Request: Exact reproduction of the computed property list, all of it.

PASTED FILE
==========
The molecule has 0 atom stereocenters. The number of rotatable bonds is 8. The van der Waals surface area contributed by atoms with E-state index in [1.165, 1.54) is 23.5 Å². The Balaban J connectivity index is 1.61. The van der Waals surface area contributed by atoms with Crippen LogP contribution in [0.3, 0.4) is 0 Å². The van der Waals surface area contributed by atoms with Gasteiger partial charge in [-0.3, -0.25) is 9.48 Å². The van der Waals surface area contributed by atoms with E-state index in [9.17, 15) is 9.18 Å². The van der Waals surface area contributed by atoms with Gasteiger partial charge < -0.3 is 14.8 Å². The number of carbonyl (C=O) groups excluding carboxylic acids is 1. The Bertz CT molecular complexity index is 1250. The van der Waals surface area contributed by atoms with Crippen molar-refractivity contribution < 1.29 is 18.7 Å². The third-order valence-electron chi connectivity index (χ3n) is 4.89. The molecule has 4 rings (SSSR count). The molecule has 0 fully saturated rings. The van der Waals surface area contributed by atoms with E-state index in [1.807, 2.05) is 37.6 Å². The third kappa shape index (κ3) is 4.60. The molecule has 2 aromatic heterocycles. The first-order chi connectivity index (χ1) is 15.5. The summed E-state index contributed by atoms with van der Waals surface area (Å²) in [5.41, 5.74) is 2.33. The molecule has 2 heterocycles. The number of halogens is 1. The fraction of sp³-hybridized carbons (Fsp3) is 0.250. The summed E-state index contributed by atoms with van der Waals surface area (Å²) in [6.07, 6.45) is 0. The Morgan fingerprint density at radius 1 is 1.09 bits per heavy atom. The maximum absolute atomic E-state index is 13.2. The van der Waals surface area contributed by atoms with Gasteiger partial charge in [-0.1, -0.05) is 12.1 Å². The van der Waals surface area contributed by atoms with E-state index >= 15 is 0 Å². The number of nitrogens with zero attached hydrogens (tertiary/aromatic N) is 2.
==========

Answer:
The molecule has 0 atom stereocenters. The number of rotatable bonds is 8. The van der Waals surface area contributed by atoms with E-state index in [1.165, 1.54) is 23.5 Å². The Balaban J connectivity index is 1.61. The van der Waals surface area contributed by atoms with Crippen LogP contribution in [0.3, 0.4) is 0 Å². The van der Waals surface area contributed by atoms with Gasteiger partial charge in [-0.3, -0.25) is 9.48 Å². The van der Waals surface area contributed by atoms with E-state index in [9.17, 15) is 9.18 Å². The van der Waals surface area contributed by atoms with Gasteiger partial charge < -0.3 is 14.8 Å². The number of carbonyl (C=O) groups excluding carboxylic acids is 1. The Bertz CT molecular complexity index is 1250. The van der Waals surface area contributed by atoms with Crippen molar-refractivity contribution < 1.29 is 18.7 Å². The third-order valence-electron chi connectivity index (χ3n) is 4.89. The molecule has 4 rings (SSSR count). The molecule has 0 fully saturated rings. The van der Waals surface area contributed by atoms with E-state index in [1.807, 2.05) is 37.6 Å². The third kappa shape index (κ3) is 4.60. The molecule has 2 aromatic heterocycles. The first-order chi connectivity index (χ1) is 15.5. The summed E-state index contributed by atoms with van der Waals surface area (Å²) in [5.41, 5.74) is 2.33. The molecule has 2 heterocycles. The number of halogens is 1. The fraction of sp³-hybridized carbons (Fsp3) is 0.250. The summed E-state index contributed by atoms with van der Waals surface area (Å²) in [6.07, 6.45) is 0. The Morgan fingerprint density at radius 1 is 1.09 bits per heavy atom. The maximum absolute atomic E-state index is 13.2. The van der Waals surface area contributed by atoms with Gasteiger partial charge in [-0.1, -0.05) is 12.1 Å². The van der Waals surface area contributed by atoms with E-state index >= 15 is 0 Å². The number of nitrogens with zero attached hydrogens (tertiary/aromatic N) is 2.